The view of al Qaeda as a starfish organization was not new to Brafman and Beckstrom’s book.  For example, at the end of 2001, Jason Zengerle of The New Republic wrote of the organization’s “decentralized structure of tightly knit, highly autonomous, virtually anonymous cells.”  Zengerle contrasted al Qaeda with previous terrorist threats to theU.S. such as New Left groups which, “in accord with Leninist principles . . . were structured hierarchically with tight central control, [so that] when the bureau [the FBI] arrested the top guy, the rest of the organization often crumbled.”

What was new in Brafman and Beckstrom’s book were some ideas for defeating such an organization.  The authors suggested:

► Undermining the adversary’s ideology.  The authors noted the effect of literacy classes conducted in Afghanistan by the Poggel (“crazy”) Party, which charged 200 sun-dried bricks for membership.  If you help improve people’s lives, and you do it long enough, people stop hating you. The authors admit that this approach is difficult and takes time because “we don’t change our worldviews overnight.”

► Decentralizing oneself. The authors tell the story of an unnamed Muslim country where the government “created small circles to combat al Qaeda. By day, the circles’ members are police officers or former military experts . . . By night, the circle members go out and hunt al Qaeda cells. The government supplies them with ammunition and doesn’t ask many questions.” The members of each circle know little or nothing about the other circles.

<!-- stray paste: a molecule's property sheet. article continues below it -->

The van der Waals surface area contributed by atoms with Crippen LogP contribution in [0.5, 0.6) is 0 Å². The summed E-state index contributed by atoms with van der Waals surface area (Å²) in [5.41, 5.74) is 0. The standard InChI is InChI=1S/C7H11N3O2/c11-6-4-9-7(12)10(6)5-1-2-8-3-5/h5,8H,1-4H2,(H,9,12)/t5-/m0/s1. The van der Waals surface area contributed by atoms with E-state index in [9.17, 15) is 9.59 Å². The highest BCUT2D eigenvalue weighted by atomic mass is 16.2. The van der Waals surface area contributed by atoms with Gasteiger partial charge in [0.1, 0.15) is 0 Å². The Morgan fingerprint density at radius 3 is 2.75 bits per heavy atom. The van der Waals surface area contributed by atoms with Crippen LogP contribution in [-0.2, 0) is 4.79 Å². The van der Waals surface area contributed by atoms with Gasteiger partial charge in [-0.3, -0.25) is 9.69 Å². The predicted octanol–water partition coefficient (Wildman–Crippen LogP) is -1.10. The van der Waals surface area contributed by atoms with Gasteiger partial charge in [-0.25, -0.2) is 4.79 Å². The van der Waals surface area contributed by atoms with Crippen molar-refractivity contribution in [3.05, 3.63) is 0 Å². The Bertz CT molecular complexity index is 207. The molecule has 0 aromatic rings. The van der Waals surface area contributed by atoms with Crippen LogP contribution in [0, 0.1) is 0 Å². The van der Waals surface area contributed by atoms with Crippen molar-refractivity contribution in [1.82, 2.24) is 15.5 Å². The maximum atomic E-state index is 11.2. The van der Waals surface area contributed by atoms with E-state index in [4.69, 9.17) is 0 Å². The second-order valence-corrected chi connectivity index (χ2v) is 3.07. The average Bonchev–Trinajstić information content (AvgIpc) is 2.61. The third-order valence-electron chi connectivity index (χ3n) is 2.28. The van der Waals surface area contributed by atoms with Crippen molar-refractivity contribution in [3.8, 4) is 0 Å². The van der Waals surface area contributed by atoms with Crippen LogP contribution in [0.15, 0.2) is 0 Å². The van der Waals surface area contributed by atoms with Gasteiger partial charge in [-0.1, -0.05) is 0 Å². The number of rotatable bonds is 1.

► Centralizing the adversary. Once the Spanish attacked the centralized Aztecs and the centralized Incas, and took our their leaders, each of those great civilizations fell within two years.  But the decentralized Apaches, who became nomadic and whose leaders had no authority but moral authority, lasted for centuries.  In fact, the Apaches remained strong into the 20th Century, until theU.S. gave the Apache leaders cattle.  As the authors note, “Once the Nant’ans [the Apache leaders] had possession of a scarce resource—cows—their power shifted from symbolic to material.  Where previously, the Nant’ans had led by example, now they could reward and punish tribe members by giving and withholding this resource.”

Wonder why the Obama administration chose to use the IRS non-profit certification process to go after the Tea Party movement? Because that was the point at which the Tea Party, a starfish organization, was vulnerable. The tax-exemption process was akin to a narrow mountain pass through which an army must pass, the strategic location at which all the chaos of battle is boiled down to a few soldiers making their way through a narrow space one at a time, or a wide array of Tea Party-related groups that must make their way through the bureaucracy. If you can head ’em off at the pass, you can beat them.